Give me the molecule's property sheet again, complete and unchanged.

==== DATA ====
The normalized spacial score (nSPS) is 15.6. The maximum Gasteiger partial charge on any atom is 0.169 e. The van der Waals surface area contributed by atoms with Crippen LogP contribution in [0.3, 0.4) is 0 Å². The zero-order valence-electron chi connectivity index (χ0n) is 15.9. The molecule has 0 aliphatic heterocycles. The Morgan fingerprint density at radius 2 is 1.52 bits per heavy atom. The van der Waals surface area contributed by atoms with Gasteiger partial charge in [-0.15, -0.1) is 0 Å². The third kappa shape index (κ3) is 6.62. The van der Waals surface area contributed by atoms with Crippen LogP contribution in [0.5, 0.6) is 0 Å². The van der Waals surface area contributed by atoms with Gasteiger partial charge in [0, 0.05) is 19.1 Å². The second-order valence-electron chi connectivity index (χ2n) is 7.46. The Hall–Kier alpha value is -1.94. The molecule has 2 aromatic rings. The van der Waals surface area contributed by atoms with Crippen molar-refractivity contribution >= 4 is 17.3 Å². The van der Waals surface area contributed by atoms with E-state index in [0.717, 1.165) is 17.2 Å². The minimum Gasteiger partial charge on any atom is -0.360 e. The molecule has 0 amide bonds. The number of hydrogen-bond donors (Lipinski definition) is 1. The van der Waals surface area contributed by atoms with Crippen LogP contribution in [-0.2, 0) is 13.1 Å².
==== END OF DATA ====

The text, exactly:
The normalized spacial score (nSPS) is 15.6. The maximum Gasteiger partial charge on any atom is 0.169 e. The van der Waals surface area contributed by atoms with Crippen LogP contribution in [0.3, 0.4) is 0 Å². The zero-order valence-electron chi connectivity index (χ0n) is 15.9. The molecule has 0 aliphatic heterocycles. The Morgan fingerprint density at radius 2 is 1.52 bits per heavy atom. The van der Waals surface area contributed by atoms with Gasteiger partial charge in [-0.15, -0.1) is 0 Å². The third kappa shape index (κ3) is 6.62. The van der Waals surface area contributed by atoms with Crippen LogP contribution in [0.5, 0.6) is 0 Å². The van der Waals surface area contributed by atoms with Gasteiger partial charge in [0, 0.05) is 19.1 Å². The second-order valence-electron chi connectivity index (χ2n) is 7.46. The Hall–Kier alpha value is -1.94. The molecule has 2 aromatic rings. The van der Waals surface area contributed by atoms with Crippen molar-refractivity contribution >= 4 is 17.3 Å². The van der Waals surface area contributed by atoms with E-state index in [0.717, 1.165) is 17.2 Å². The minimum Gasteiger partial charge on any atom is -0.360 e. The molecule has 0 amide bonds. The number of hydrogen-bond donors (Lipinski definition) is 1. The van der Waals surface area contributed by atoms with Crippen LogP contribution in [-0.2, 0) is 13.1 Å².